Urban Natural Homes March 6, 2015

When Should I Hire an Architect?


In the core of Seattle, and even in the surrounding area, we have many homes that are really starting to show their age.  They may have “good bones,” be sturdily built and have that certain vintage charm, but ultimately many Seattle homes are in desperate need of some restructuring to make them livable and bring them into the 21st century

If a seller doesn’t do the work before listing, most buyers realize that sooner or later they are looking at some remodeling – but how much?  And where to start?  And how do you know if the changes you are thinking about are going to require an architect?  To answer these questions I turned to architect Nicole Taylor, Principal at MAKE Design Studio, who specializes in eco-friendly residential remodels. Her short answer to the question “When do I hire an architect?” is, if you are switching out in-kind items such as kitchen or bathroom cupboards and you are confident in your builder or interior designer, then you can likely go ahead without an architect. However, if you are starting to move things (i.e., walls, windows, doors, lighting, etc) to different locations or hoping to change the feel or function of your home; then it’s time to consult an architect.

Actually, in talking further with Nicole I learned a great deal about the multitude of roles that an architect can take in a remodel. We know that an architect creates drawings—well actually these days 3D computer generated models—of the envisioned finished space. But in addition, an architect can recommend and assist you in finding your general contractor, help with cost estimating and be a valuable resource during construction.  Nicole pointed out that changes to the design during construction can often cause the cost of a project to sky-rocket. Taking time during the design phase to fully explore options and using tools such as 3D modeling to completely understand the end product result in construction drawings that accurately reflect the client’s goals. These drawings create a “graphic contract” between the client and contractor and are invaluable in ensuring construction progresses efficiently and on budget.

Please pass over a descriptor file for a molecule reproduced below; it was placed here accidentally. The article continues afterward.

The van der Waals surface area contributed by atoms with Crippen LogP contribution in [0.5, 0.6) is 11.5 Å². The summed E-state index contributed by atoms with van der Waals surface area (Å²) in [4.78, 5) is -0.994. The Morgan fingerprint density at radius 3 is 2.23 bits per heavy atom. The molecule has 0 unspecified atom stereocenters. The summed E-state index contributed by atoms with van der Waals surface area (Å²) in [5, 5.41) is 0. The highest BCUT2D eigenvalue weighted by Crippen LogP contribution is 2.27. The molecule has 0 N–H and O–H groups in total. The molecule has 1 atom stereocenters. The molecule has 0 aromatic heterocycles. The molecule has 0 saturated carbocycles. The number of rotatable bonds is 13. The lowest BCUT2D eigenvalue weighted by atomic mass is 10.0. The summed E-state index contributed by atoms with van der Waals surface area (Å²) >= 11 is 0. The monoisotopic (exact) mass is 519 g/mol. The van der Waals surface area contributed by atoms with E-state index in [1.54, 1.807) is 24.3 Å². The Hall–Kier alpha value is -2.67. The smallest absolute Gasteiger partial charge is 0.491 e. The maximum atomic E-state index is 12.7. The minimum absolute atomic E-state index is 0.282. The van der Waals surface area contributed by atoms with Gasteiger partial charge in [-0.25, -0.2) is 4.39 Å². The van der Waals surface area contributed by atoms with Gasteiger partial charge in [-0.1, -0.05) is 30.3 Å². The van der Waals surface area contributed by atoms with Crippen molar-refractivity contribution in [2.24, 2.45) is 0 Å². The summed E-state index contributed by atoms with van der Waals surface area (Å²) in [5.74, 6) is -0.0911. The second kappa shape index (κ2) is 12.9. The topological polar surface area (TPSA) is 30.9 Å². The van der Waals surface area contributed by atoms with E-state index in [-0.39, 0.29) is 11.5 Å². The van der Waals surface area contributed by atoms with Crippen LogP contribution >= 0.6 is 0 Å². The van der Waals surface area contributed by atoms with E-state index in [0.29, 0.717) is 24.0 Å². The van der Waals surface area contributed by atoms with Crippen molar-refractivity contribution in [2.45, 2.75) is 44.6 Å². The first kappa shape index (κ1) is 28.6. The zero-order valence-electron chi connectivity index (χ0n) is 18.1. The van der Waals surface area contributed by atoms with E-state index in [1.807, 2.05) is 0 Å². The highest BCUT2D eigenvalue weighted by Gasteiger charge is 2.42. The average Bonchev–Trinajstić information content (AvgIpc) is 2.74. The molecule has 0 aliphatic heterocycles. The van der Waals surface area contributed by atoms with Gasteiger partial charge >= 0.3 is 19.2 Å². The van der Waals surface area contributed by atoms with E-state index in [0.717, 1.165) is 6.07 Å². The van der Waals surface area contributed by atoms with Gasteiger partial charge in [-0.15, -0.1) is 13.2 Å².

An architect who specializes in residential projects can sometimes also act as your interior designer, helping you to chose not only the overall look you are after, but also all the design elements from cabinetry, to floor choices, to wall colors, to lighting, all the way down to trim and switch-plate covers.  They can also act as a consultant, giving you ideas and advice to help you decide on the best direction for updating your home. And finally, as an eco-friendly architect, Nicole can also advise you on “green” products that will help you create a healthy home. While many believe that going this route is going to cost them more, Nicole knows which products will make the project affordable while delivering the quality we’d expect.


Nicole Starnes Taylor
MAKE Design Studio